Why I will never hire a 'multi-tasking ninja'.

And why you should never be one.

Read time: 4 minutes.

Finding the right balance.

Most digital agencies will have a good mix of Seniors, Mid-weights and Juniors all working together like a well-oiled machine. Everyone knows their place, has their say and is good at what they do. People come and go, but overall the studio runs smoothly.

But every now and then, along comes a 'multi-tasking ninja' who's decent at just about everything they do.

When you lose someone valuable, and you need to fill the hole ASAP, these people are a Godsend. Your nightmares are swept away by someone who has a grip on all your systems and processes the second they walk through the door.

With great power comes great, uh... headaches.

Everyone's best friend

You can breath a sigh of relief knowing that the annoying stuff like server maintenance and software updates are all magically taken care of.

Thing is, this person is now crucial to the survival to your studio. Which means you should never piss them off, even if they're a complete pain in the arse, or worse, they know they are hard to replace.

illustration of a multi-tasking ninja on a computer.

'And just like that—they're gone'

Just like Keyser Söze, or Kevin Spacey's career—or even actual ninjas—studio ninjas will disappear in a puff of smoke and you wont even realise how reliant you are on them until they do. That’s when the penny drops that replacing them is not as simple as just looking around and finding another.

In this scenario, an agency has three choices:

  1. Kiss their feet and give them anything they want to stay. Beg if you have to, and shower them with all your savings. I've heard stories of bosses offering instant $20k raises, just to keep ninjas on.
  2. Focus all your energy on training someone else (who's willing) to get knee deep in all the boring stuff. Good luck with that.
  3. Hire another ninja. If you can spot one.

There's no simple solution.

If a junior leaves, no sweat, you can easily find another willing minion. If a mid-weight leaves, well that's not too difficult either. Seniors are harder, because they bring so much intangible knowledge, experience, and intuition to the table. It takes more time, but you can still find plenty of solid replacements out there.

But how do you replace the Senior Finished Artist / Digital Designer / Art Director / Front-end Dev / Studio Manager / Digital Project Manager / IT guy, who can code HTML, CSS and PHP, fix your NAS, do the backups, order all your new hardware, upgrade your old hardware, fix the phones, buy domains, fix the emails, run workshops, present to clients, write the studio blog, deal with freakish deadlines on media ads, take all the studio photography—and who uses Skip to order and collect everyone's coffee everyday?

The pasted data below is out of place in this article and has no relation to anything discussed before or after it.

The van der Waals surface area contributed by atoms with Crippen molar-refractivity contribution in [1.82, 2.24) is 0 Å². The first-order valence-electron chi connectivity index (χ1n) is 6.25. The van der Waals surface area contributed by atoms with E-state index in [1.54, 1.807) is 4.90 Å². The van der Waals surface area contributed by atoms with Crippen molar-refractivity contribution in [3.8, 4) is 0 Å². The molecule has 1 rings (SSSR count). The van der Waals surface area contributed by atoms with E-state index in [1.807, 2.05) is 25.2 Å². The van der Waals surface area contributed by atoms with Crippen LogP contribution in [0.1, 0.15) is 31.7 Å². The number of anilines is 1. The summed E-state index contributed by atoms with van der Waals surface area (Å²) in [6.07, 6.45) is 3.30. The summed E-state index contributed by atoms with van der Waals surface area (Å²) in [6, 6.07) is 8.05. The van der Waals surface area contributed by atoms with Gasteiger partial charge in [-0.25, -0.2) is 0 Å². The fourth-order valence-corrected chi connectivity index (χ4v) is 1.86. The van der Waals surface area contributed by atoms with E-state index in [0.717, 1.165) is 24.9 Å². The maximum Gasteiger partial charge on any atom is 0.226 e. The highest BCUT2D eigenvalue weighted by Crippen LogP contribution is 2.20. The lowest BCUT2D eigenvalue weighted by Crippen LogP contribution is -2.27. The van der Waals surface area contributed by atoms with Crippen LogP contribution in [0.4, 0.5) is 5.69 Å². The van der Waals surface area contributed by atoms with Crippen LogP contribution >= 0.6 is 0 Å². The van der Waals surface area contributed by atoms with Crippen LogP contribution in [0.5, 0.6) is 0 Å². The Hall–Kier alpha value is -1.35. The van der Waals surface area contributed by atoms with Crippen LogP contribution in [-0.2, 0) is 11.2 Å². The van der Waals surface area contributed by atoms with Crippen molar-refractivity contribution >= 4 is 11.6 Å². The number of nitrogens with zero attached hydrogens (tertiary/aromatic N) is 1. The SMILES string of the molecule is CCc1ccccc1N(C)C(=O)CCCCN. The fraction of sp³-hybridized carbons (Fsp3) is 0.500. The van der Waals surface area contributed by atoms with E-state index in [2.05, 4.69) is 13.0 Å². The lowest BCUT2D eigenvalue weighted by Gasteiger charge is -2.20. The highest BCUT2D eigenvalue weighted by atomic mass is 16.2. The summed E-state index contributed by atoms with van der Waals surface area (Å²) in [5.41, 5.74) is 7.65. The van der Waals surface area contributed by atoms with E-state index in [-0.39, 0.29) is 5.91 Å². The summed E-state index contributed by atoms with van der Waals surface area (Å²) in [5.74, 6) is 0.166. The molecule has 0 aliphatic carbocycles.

You shouldn't. The real question is, "How did your agency get into this mess in the first place?"

man searching in the dark for a replacement employee Good luck trying to find a like-for-like replacement.

Career dead end

Now you might be thinking, 'Hey, seems like ninjas are set for life! Everyone want's to hire them, right? Good thing I'm a ninja who can do everything!'

But I'm here to tell you, if you've got 'multi-tasking ninja' front and centre on your CV, get rid of it now. As far as I'm concerned, that's a one-way ticket to a career dead end.

Yes, you might be eminently employable to a smaller studio who just wants to plug holes, but more reputable agencies are wise to be wary of hiring you. They don't like anyone holding that much power over any given system, and frankly, they are big enough to hire specialists who are INCREDIBLE at their chosen field.

There's just no room for 'jack-of-alls' who are anywhere from fair to competent at most things, when they can attract candidates who have amazing skills in one field.

Work that is done on time, and that fits the needs of the client, is all well and good. But work that exceeds a client’s expectations—that really stands out—is what generates attention, and brings new, and repeat business. For that, you need people who excel in their specialty. In the meantime, the rest of the designers and developers can just pick up the slack.

In my experience, ninjas are also more often the type to strike out on their own, so as a potential employer, it’s a huge red flag. I want to hire someone for the long-term, not a fly-by. Someone who I can pay properly to do a select range of tasks really well, that I either can't do, or don't have time to do, myself. Someone who will grow with my business, not out of it.

Illustration of a finger plugging a leaking tap. Multi-taskers should only ever be a temporary fix.

Learn to specialise

Your best bet to a great agency career is to get really good at one thing, and execute it consistently to a high, or exceptional standard. Whether it be SVG animation, fantastic UI skills, making useful sketch resources, or being a gun copywriter—if you start to build a reputation for having any of these skills, word will spread, and you'll find yourself being headhunted before you know it.

Wait, what about rockstars?

Now they're a different breed alltogether—but I'll leave that for another time.

Ben Stevens is a Digital Designer based in Melboure, Australia.

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